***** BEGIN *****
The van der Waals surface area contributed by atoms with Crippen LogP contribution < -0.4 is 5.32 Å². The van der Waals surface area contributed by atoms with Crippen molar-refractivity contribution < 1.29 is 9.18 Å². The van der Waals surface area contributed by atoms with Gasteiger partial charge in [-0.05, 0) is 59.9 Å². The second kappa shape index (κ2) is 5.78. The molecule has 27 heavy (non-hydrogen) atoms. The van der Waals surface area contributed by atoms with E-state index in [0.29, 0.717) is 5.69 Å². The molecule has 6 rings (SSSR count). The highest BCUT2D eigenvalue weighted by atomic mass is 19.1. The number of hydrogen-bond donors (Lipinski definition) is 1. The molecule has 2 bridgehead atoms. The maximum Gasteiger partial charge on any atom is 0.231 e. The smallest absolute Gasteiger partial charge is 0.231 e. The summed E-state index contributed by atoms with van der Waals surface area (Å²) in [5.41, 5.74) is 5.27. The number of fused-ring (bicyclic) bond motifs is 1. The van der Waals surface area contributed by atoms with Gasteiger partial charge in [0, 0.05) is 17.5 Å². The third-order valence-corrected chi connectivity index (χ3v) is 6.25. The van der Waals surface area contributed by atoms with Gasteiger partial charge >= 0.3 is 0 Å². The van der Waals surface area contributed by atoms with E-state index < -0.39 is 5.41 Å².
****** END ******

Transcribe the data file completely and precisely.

The van der Waals surface area contributed by atoms with Crippen LogP contribution < -0.4 is 5.32 Å². The van der Waals surface area contributed by atoms with Crippen molar-refractivity contribution < 1.29 is 9.18 Å². The van der Waals surface area contributed by atoms with Gasteiger partial charge in [-0.05, 0) is 59.9 Å². The second kappa shape index (κ2) is 5.78. The molecule has 27 heavy (non-hydrogen) atoms. The van der Waals surface area contributed by atoms with E-state index in [0.29, 0.717) is 5.69 Å². The molecule has 6 rings (SSSR count). The highest BCUT2D eigenvalue weighted by atomic mass is 19.1. The number of hydrogen-bond donors (Lipinski definition) is 1. The molecule has 2 bridgehead atoms. The maximum Gasteiger partial charge on any atom is 0.231 e. The smallest absolute Gasteiger partial charge is 0.231 e. The summed E-state index contributed by atoms with van der Waals surface area (Å²) in [5.41, 5.74) is 5.27. The number of fused-ring (bicyclic) bond motifs is 1. The van der Waals surface area contributed by atoms with Gasteiger partial charge in [0, 0.05) is 17.5 Å². The third-order valence-corrected chi connectivity index (χ3v) is 6.25. The van der Waals surface area contributed by atoms with Gasteiger partial charge >= 0.3 is 0 Å². The van der Waals surface area contributed by atoms with E-state index < -0.39 is 5.41 Å².